This guest contribution on the Altair Blog is written by Katja Juschka, Head of Marketing and Sales at Fluidon, a member of the Altair Partner Alliance.
Relevant information instead of mass data
Today, Industrial Internet of Things (IIoT) and Industry 4.0 have become buzzwords everyone is talking about. There is an enormous pressure to follow this technical hype. While looking for a useful and clever way to start, enterprises are faced with a vast market of data management solutions. However, the promoted data volume and its colorful visualization often lack convincing benefits. To provide relevant results to the user, the data delivered by connected components in an IIoT-capable system have to be analyzed and placed in the right context. To increase efficiency, the precise study question must be identified first. This reduces calculation times and leads more quickly to useful information.
Monitoring industrial systems is not a new discovery. Equipping a system with sensors and logging their data has been a proven practice for decades. Condition Monitoring as a differentiated approach for preventive maintenance is only one example.
The real differences between conventional and intelligent systems result from the grade of connectivity and from the sensors integrated with the components used. In contrast to a conventional system, sensors in components of an intelligent system deliver data that can be analyzed according to the degree of cross-linking. This may sound easy, but the distribution of data in an industrial environment is still a great challenge, not least for security issues.
Turning data into relevant information – measurement data require intelligent handling
This is illustrated by a trivial analogy: A car’s driver is a perfect example of a human data processor. To drive a car safely, the driver has to make use of all the information his senses provide. The differences between an experienced and an inexperienced driver include knowing what information is relevant, understanding a safe operating condition, and the individual grade of system control.
Inexperienced drivers tend to be overwhelmed by the amount of available information: traffic, road conditions, weather, traffic signs, pedestrians, buildings, even the radio program – all this is being perceived and considered by the driver. The analysis of this data is time-consuming, and hopefully, his skills are sufficient to react correctly.
An experienced driver, on the other hand, is able to filter the incoming information much better, knowing the relevant bits in the data stream affecting the vehicle’s behavior. He has a much clearer knowledge of his car’s reaction and what is relevant for a safe ride. For example, wetness on the road is more dangerous on leaf-covered streets than on a straight highway.
Having developed a model of his environment and the objects he uses; the experienced driver is able to feed this model with current data. He knows how slippery a wet road covered with leaves can be, and at which point his car is about to lose grip. Having analyzed the relevant data and using them as input to his model, he can predict how fast he can take the next curve without colliding with others.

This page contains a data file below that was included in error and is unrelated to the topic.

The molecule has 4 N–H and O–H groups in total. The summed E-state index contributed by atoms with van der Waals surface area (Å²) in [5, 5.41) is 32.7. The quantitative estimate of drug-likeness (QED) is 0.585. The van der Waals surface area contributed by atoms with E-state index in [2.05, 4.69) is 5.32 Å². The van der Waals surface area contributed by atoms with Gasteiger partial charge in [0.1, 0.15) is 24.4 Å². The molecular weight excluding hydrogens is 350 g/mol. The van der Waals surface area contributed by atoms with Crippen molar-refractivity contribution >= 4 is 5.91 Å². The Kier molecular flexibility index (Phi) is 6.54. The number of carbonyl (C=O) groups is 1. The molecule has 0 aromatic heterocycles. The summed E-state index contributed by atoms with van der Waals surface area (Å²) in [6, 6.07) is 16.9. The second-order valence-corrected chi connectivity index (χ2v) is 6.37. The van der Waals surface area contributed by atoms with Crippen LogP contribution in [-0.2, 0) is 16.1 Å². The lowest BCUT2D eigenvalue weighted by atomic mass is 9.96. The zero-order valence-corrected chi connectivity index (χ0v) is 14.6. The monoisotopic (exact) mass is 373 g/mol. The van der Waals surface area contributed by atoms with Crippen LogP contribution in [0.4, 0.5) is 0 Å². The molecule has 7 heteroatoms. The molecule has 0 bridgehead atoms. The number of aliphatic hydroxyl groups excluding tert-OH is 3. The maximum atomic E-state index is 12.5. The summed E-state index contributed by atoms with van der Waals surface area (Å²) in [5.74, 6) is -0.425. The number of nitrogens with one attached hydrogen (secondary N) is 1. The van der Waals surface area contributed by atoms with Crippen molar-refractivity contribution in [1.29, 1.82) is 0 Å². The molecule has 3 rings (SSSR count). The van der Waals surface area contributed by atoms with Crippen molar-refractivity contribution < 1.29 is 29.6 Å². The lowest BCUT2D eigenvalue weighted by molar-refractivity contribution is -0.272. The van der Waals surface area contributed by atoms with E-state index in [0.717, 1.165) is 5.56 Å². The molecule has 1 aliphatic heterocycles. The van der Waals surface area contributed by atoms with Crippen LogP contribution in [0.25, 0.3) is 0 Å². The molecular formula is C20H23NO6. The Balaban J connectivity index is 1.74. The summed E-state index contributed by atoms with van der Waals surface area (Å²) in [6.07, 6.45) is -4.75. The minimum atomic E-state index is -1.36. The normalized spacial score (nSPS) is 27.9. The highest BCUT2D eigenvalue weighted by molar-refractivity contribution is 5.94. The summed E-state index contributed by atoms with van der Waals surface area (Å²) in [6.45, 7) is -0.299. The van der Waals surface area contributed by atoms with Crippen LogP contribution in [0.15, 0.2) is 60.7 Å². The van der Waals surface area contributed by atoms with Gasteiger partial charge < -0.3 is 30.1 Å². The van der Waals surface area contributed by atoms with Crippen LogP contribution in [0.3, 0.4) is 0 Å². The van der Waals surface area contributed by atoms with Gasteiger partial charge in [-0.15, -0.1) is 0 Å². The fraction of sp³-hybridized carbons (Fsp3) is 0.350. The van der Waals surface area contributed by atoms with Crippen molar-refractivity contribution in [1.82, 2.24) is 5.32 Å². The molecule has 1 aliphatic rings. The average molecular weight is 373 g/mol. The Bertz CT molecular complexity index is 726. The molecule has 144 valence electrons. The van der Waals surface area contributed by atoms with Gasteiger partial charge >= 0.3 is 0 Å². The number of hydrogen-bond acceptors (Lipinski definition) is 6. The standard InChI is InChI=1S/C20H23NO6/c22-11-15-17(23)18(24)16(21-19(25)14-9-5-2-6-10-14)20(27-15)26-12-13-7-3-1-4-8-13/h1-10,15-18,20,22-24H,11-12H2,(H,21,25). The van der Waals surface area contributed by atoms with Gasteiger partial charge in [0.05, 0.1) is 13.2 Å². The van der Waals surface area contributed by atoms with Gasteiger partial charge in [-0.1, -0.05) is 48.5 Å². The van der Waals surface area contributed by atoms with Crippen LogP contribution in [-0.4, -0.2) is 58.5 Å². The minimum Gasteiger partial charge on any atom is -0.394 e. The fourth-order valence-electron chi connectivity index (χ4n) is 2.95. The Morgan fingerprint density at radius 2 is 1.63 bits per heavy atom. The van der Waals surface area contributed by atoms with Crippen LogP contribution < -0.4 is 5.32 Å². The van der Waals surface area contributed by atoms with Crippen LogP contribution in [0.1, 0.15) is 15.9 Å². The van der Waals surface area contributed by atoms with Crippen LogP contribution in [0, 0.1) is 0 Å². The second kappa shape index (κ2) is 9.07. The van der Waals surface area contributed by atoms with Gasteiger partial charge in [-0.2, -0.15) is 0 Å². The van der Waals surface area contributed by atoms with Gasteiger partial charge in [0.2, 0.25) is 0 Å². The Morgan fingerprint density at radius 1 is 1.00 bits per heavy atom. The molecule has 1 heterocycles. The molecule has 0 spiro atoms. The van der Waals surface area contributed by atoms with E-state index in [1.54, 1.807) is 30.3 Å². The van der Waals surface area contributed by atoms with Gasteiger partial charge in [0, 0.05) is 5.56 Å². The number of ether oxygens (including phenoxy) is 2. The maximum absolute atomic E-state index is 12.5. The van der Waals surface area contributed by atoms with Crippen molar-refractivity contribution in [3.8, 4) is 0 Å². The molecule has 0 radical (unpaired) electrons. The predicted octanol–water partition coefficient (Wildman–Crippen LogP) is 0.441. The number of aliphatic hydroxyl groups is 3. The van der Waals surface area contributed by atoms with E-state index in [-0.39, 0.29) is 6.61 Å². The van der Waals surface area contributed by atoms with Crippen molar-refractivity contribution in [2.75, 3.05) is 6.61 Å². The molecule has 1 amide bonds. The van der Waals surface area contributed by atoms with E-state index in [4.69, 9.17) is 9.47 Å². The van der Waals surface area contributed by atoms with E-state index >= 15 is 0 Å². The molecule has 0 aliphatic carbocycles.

The quality of the analysis or prediction depends on the current data, the knowledge of the system (or model) behavior, and on experience. The screening of relevant data and its manual evaluation is a suitable method for a limited amount of data and basic systems but will hardly cope with increasing data amounts and system complexity, when the full potential of new technologies like IIoT should be unleashed.
Automated processing and the Digital Twin approach
Automated data processing is a promising approach for rapid and complete data analysis. A modern data processing system can monitor millions of values in a split second, compare them to thresholds, and display warnings to the user. Yet the increasing flood of data makes it impossible to generate useful data by a simple comparison of threshold values but requires finding the needed information in context. The solution for benefiting from the full potential of larger data amounts is a change of perspective. Instead of exploiting all values, data clusters are identified and correlated. An instance for the generation of these correlations is the system model.
Within an automated analysis, a state description is accomplished using an appropriate model, even if it is not directly monitored by specific sensors. In this case, the model is acting like an experienced process engineer, who can diagnose system errors on the basis of his knowledge-based concept of the system (for example, by analyzing machine noises). In addition, both the process engineer’s concept approach, as well as the digital model approach, can be used for what-if scenarios. This means that based on a behavior description, it is possible to use a model for the extrapolation of current data.
A typical use case is preventive maintenance. This method aims at avoiding unexpected system failures (eg. due to worn components) by monitoring trends of certain indicators and estimating the remaining runtime until the next maintenance is required. The indicators are calculated by means of a simulation model representing a copy of the real system – the so-called Digital Twin.